Thursday, July 12, 2012

Art Collection: "And His Name Was Bunk" Comic Strip Drawing By "Tad" Dorgan, Ca. 1907

(Click for bigger.)

The rest of the drawings in my Tad collection all date from 1918-1929. This one is quite a bit earlier, and a little larger, about 10.5" x 17" (and with a vicious mat burn). Note that the drawing features no brushwork, unlike his later cartoons.

Tad had already made a name for himself at the San Francisco Bulletin when William Randolph Hearst lured him to New York in about 1904, and there he continued to draw his popular sports cartoons for the NY Journal alongside comics legends Jimmy Swinnerton, Frederick Opper, and another relative newbie from California named George Herriman.

Jimmy Swinnerton was the pioneer of "talking animal" comic strips, and it seems likely that the older cartoonist's success inspired Tad to take a crack at the genre. The result was And His Name Was Bunk, a Sunday feature which ran from April-September, 1907. The titular character was a kind of indeterminate terrier named Bunk, and apparently the feature failed to set the newspaper world on fire, and it fizzled out quickly. A little later, Tad revived Bunk and gave him a strong supporting cast of misbehaving, carousing alcoholic canines which quickly eclipsed him, especially Judge Rummy and Silk Hat Harry, in a daily feature which had various titles until it became the tremendously popular Silk Hat Harry's Divorce Suit, and later Judge Rummy's Court. In the later strips the characters are drawn like humans with dog heads, but in the earlier ones, such as the very early example shown here, Tad depicts them more or less accurately as real dogs walking awkwardly around on their hind legs.

Placing this drawing on the calendar is difficult. It's the same format as the Sunday "Bunk" feature, but the Christmas theme makes it unlikely that it was used between April and September. Perhaps Tad produced more of the feature than was used, or maybe this drawing was published later as a one-off feature during the holiday season in 1907 or 1908. The lack of a syndicate label on the front, and no evidence that engraving orders were ever pasted on the back (a hallmark of Tad originals) make it possible that this strip was simply never published at all (until now!). [UPDATE: See comments. The strip ran in December of 1908, so I was pretty close!)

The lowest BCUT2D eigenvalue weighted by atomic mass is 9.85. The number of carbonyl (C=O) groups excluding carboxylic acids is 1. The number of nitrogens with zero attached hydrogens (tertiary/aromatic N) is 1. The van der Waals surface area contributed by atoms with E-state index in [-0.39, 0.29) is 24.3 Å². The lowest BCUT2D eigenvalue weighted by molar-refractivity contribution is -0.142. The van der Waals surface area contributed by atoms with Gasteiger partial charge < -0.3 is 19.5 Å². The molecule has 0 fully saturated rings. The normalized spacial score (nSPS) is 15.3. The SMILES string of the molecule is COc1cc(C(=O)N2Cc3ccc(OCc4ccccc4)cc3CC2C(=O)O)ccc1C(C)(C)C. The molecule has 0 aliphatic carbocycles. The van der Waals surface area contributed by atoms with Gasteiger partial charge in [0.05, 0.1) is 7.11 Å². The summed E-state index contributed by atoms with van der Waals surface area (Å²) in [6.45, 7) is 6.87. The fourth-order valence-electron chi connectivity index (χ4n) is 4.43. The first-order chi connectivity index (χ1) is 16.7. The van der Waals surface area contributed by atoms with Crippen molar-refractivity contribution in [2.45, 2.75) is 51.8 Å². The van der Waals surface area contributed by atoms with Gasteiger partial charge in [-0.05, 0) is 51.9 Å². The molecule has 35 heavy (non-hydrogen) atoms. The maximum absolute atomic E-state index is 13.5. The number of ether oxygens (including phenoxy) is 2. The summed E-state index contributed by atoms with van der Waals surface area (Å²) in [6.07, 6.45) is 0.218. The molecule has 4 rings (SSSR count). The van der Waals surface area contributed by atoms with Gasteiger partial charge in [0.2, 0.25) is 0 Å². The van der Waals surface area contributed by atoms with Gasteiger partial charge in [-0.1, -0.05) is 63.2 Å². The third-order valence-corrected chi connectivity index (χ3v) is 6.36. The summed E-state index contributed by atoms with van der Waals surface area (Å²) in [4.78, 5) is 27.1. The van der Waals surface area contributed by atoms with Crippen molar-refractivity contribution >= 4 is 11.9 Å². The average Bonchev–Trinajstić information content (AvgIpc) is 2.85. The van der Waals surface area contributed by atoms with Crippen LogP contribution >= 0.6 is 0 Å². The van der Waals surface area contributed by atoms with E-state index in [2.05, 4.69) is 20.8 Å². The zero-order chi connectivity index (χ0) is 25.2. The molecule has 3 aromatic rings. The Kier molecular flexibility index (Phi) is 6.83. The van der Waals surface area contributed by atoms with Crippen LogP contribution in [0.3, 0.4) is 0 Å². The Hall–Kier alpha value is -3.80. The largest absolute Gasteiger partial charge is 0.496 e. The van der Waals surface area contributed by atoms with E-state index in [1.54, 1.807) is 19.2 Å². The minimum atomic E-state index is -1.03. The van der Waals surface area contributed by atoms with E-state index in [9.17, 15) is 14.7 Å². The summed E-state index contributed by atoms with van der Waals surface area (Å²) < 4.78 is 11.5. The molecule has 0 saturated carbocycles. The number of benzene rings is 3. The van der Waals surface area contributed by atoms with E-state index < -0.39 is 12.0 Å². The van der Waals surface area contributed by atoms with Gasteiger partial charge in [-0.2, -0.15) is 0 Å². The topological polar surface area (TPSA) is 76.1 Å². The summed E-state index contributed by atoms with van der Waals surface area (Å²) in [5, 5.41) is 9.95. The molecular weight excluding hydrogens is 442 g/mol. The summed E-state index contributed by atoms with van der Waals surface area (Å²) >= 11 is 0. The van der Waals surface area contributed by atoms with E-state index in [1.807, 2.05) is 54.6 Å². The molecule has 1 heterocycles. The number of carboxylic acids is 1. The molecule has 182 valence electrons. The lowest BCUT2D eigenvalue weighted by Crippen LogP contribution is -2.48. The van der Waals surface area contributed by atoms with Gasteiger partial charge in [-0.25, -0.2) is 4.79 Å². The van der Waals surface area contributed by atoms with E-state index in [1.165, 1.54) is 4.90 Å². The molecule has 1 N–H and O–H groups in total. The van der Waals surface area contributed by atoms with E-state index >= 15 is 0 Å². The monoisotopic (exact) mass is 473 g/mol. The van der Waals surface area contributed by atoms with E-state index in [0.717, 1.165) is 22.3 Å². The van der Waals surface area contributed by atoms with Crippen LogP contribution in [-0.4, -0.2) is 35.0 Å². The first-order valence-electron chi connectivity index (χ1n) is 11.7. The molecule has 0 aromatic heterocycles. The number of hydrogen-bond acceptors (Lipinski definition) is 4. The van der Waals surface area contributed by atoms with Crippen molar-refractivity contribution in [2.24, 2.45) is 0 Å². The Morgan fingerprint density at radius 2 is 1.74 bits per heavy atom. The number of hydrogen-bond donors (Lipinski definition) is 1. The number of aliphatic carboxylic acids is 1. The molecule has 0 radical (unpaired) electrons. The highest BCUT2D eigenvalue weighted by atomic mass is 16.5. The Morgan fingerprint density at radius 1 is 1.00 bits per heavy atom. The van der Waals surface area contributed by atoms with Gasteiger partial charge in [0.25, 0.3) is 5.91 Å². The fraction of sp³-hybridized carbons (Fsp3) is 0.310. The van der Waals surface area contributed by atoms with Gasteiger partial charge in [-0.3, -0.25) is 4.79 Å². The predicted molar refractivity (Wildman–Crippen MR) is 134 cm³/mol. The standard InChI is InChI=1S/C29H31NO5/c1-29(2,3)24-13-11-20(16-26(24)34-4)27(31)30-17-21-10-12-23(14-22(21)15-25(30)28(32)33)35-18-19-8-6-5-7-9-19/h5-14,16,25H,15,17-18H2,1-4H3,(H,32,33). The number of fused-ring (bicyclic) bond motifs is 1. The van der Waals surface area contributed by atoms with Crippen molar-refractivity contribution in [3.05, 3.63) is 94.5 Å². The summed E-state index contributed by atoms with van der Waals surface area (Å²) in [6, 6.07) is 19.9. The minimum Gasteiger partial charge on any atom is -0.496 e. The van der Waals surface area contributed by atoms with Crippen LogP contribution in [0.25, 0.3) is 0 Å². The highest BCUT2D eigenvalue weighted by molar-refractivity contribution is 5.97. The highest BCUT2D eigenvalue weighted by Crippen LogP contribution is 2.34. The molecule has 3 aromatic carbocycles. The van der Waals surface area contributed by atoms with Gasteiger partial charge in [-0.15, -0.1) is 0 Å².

This drawing also shows how remarkably similar Tad's style was to George Herriman's during this period when they were working so closely together. In particular, the third panel looks virtually identical to a Herriman drawing:

The professional alliance between Tad and Herriman has been touched upon by many comics historians, but the characterizations of their professional relationship vary widely. Some refer to Herriman as Tad's assistant, unlikely since both were at roughly the same stage of their careers. Most others describe their dynamic as following a mentor/student model, but there is no evidence that this was the case. Tad was a little older and had the more domineering personality of the two, and I believe that is the source of these ideas. My impression is that they were peers and fed off and influenced each other in a much more fruitful, mutually beneficial way. I believe Herriman was a more natural draftsman, but Tad was perhaps a more sophisticated technician. Whatever the case, towards the end of the first decade of the 20th century, the two artists' styles were so similar that I've seen a few which, were there no signatures, would be difficult to assign to either artist. To further complicate matters, they occasionally borrowed characters from each other; you can see Tad's Bunk character appearing in a Herriman drawing from 1907 here, and Dorgan sneaked Krazy Kat and Ignatz into at least one Indoor Sports panel. I'm pleased to report that Pony Pal Michael is currently writing a biography of Herriman for Harper Collins and seems keen to get to the bottom of the Dorgan-Herriman dynamic.

Clearly Tad had a way to go before he fully matured as a cartoonist. The layout and design here is fairly artless, some of the drawing surprisingly clumsy (like the stockings on the mantlepiece and the puppies), and his reluctance to use heavy blacks creates a lack of focus in the individual panels. That third panel is just killer, though, and... well, dogs dressing up as Santa and spanking puppies... what's not to love?

Big thanks to comic strip historian Allan Holtz for providing me with dating info on the "Bunk" series. Allan's incredible new reference book, a 600+ page (!!!) authoritative history of American newspaper comics, is now available and highly recommended.


Eddie Campbell said...

I thought you would like to know that I saw your Tad cartoon in print last week.

December 25, 1908.
New York Journal Sports
Bunk a Shine as Santa Claus- by Tad

Best to ya
Eddie Campbell

Peteykins said...

Mr. Campbell, that is HIGHLY appreciated. Thank you so much for the information. I never would have found that!